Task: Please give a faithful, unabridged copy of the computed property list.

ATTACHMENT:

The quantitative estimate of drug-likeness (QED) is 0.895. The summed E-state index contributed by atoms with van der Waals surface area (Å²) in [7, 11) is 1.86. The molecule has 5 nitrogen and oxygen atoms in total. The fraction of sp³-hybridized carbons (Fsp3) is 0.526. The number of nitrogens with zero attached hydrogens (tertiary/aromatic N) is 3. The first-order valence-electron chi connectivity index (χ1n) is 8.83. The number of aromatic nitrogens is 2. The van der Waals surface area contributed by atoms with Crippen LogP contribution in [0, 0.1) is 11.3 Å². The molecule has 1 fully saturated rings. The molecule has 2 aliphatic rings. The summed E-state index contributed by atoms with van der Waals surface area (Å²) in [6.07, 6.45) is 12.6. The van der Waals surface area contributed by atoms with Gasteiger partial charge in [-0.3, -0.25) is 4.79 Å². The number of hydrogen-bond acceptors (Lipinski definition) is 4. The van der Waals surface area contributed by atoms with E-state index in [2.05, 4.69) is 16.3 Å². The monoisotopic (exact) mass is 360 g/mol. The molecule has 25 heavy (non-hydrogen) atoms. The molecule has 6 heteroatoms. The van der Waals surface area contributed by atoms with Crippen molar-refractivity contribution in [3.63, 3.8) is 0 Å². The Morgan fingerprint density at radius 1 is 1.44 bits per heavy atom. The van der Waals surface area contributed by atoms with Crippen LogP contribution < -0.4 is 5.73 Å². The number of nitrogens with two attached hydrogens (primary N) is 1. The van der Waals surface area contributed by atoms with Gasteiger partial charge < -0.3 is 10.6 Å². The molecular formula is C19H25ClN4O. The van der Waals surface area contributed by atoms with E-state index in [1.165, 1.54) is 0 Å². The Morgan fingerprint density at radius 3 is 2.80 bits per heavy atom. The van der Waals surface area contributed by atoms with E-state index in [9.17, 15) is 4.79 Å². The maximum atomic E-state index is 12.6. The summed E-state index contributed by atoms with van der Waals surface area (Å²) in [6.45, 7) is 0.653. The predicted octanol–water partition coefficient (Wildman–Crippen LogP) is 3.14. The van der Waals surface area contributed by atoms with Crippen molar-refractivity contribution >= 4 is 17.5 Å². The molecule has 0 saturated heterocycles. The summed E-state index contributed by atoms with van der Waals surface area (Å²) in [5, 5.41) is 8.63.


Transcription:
The quantitative estimate of drug-likeness (QED) is 0.895. The summed E-state index contributed by atoms with van der Waals surface area (Å²) in [7, 11) is 1.86. The molecule has 5 nitrogen and oxygen atoms in total. The fraction of sp³-hybridized carbons (Fsp3) is 0.526. The number of nitrogens with zero attached hydrogens (tertiary/aromatic N) is 3. The first-order valence-electron chi connectivity index (χ1n) is 8.83. The number of aromatic nitrogens is 2. The van der Waals surface area contributed by atoms with Crippen LogP contribution in [0, 0.1) is 11.3 Å². The molecule has 1 fully saturated rings. The molecule has 2 aliphatic rings. The summed E-state index contributed by atoms with van der Waals surface area (Å²) in [6.07, 6.45) is 12.6. The van der Waals surface area contributed by atoms with Gasteiger partial charge in [-0.3, -0.25) is 4.79 Å². The number of hydrogen-bond acceptors (Lipinski definition) is 4. The van der Waals surface area contributed by atoms with E-state index in [2.05, 4.69) is 16.3 Å². The monoisotopic (exact) mass is 360 g/mol. The molecule has 25 heavy (non-hydrogen) atoms. The molecule has 6 heteroatoms. The van der Waals surface area contributed by atoms with Crippen molar-refractivity contribution in [3.63, 3.8) is 0 Å². The Morgan fingerprint density at radius 1 is 1.44 bits per heavy atom. The van der Waals surface area contributed by atoms with Crippen LogP contribution < -0.4 is 5.73 Å². The number of nitrogens with two attached hydrogens (primary N) is 1. The van der Waals surface area contributed by atoms with Gasteiger partial charge < -0.3 is 10.6 Å². The molecular formula is C19H25ClN4O. The van der Waals surface area contributed by atoms with E-state index in [1.165, 1.54) is 0 Å². The Morgan fingerprint density at radius 3 is 2.80 bits per heavy atom. The van der Waals surface area contributed by atoms with E-state index in [9.17, 15) is 4.79 Å². The maximum atomic E-state index is 12.6. The summed E-state index contributed by atoms with van der Waals surface area (Å²) in [6.45, 7) is 0.653. The predicted octanol–water partition coefficient (Wildman–Crippen LogP) is 3.14. The van der Waals surface area contributed by atoms with Crippen molar-refractivity contribution >= 4 is 17.5 Å². The molecule has 0 saturated heterocycles. The summed E-state index contributed by atoms with van der Waals surface area (Å²) in [5, 5.41) is 8.63.